As the great-grandson of Italian immigrants, James H. Ritchie’s family instilled in him a commitment to the American belief in equal opportunity and a duty to assist in the advancement of our nation; principles that remain a priority in his life and career today.
The older of two children, Ritchie grew up in Roanoke, Va. and attended public schools. His mother taught fifth grade and was a guidance counselor while his father was a corporate manager and businessman. Both active in their community, Ritchie’s parents coached youth athletic teams, lead booster clubs and served on the PTA.
Now actively involved in his own community, Ritchie learned the value of volunteering early on from his parents. In addition, he also learned the importance of hard work at an early age, as he started his first job at age 12 and worked after school and during summers throughout his high school and college careers.
His work ethic later propelled him to Washington, D.C. During his college years he interned for the Senate Republican Conference Committee and the Senate Republican Policy Committee.
Inspired by Ronald Reagan, Ritchie’s interest in politics and Washington continued to grow throughout college and upon graduation from West Virginia University in 1983 Ritchie attended ICPES that summer where he interned with the Senate Republican Policy Committee which was chaired by Senator Orrin Hatch.
The Fund for American Studies was a transformative experience for me. It gave me the opportunity to compete with the best and to gain confidence as I prepared for a life of public service. The rigorous academics and the legislative internship enhanced my effectiveness in the competition of ideas in many legislative debates,” said Ritchie
After his time in Washington, Ritchie attended law school at Wake Forest University and graduated in 1986. He and his wife Evelyn then moved to Greenville, S.C. where he began his practice with the Haynsworth Law Firm.
Over 20 years later, Ritchie is now a shareholder in the Holcombe Bomar law firm. His work focuses on business law, strategic planning, health care and regulatory matters.
In 1999 he announced his candidacy for the South Carolina Senate and was elected in 2000. In a 2002 report by The State, after serving only two years, Ritchie was selected by his colleagues as one of the ten most effective senators in South Carolina.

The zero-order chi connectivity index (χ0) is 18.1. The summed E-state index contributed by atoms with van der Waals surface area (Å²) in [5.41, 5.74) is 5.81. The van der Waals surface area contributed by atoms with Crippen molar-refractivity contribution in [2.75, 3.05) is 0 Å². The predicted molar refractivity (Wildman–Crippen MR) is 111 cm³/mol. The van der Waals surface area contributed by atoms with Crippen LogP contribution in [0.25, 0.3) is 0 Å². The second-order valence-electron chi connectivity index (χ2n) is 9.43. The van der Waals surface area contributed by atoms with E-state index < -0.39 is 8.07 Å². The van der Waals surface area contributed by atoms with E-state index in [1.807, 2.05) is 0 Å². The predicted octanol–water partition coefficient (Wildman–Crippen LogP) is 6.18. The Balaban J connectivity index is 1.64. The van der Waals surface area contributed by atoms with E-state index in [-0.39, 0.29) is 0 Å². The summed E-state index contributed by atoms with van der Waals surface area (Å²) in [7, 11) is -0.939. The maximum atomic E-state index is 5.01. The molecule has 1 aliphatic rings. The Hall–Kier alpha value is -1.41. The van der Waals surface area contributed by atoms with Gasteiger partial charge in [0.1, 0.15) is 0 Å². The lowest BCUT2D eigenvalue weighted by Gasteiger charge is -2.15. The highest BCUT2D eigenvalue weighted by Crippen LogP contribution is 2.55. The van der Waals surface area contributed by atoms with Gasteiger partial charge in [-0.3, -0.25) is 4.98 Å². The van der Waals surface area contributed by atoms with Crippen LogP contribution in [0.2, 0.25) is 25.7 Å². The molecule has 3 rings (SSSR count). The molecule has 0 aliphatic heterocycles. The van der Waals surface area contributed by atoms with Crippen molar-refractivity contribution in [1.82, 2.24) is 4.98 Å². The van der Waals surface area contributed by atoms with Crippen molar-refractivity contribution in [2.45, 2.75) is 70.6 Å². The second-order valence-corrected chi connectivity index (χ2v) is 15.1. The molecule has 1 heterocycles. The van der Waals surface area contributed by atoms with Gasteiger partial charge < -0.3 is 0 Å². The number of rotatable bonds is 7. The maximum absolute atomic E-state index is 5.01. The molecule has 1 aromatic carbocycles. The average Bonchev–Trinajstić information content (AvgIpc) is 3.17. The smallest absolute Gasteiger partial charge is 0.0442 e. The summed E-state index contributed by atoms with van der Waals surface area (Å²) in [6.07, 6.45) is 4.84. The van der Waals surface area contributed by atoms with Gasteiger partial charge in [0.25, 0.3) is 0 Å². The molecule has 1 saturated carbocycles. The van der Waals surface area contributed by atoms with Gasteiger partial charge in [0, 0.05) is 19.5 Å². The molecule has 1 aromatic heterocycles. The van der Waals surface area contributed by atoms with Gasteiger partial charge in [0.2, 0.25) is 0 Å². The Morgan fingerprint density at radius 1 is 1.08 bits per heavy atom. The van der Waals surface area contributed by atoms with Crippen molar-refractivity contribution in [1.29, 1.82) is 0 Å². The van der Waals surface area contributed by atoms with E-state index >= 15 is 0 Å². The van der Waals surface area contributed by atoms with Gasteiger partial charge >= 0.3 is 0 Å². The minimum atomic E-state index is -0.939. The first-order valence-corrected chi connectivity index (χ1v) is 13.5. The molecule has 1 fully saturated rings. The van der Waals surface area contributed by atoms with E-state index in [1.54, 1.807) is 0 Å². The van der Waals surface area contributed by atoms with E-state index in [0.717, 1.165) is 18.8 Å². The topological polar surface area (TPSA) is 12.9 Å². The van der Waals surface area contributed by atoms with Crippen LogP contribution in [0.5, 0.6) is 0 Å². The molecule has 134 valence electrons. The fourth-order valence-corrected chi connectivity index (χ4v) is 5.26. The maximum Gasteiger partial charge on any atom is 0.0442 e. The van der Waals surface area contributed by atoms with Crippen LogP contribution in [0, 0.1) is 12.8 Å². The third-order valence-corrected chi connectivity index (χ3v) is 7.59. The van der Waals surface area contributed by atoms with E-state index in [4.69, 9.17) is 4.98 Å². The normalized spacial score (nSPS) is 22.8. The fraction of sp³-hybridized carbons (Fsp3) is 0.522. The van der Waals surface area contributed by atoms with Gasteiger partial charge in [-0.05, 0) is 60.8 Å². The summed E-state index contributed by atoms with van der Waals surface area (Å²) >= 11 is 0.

Ritchie was named Majority Whip in 2004. That same year, the South Carolina Policy Council presented him with its Palmetto Leadership Award for his commitment to individual liberty, free enterprise and limited government.
Just as his parents were, Ritchie remains active in his community. He has served as Chairman of the Board of Trustees for his family church, Trinity United Methodist, helped organize a youth football league and was a volunteer coach for football, soccer and basketball. He has also served as Vice Chairman of the Spartanburg County Republican Party. In addition, Ritchie has served on the Board of Directors and as General Counsel for the Spartanburg Area Chamber of Commerce.
He also continues to be active with TFAS as an alumnus; he served as the keynote speaker at the TFAS Leadership Network conference in Charleston, S.C. in the fall of 2006 and will attend the Annual Conference in Washington this April where he will be presented with the 2010 TFAS Alumni Achievement Award. Ritchie was chosen for this award for the accomplishments he has achieved in his career and for his life of public service with his community.
He and his wife reside in Spartanburg, S.C. with their three children, Anna Grace, Caroline and Jimmy.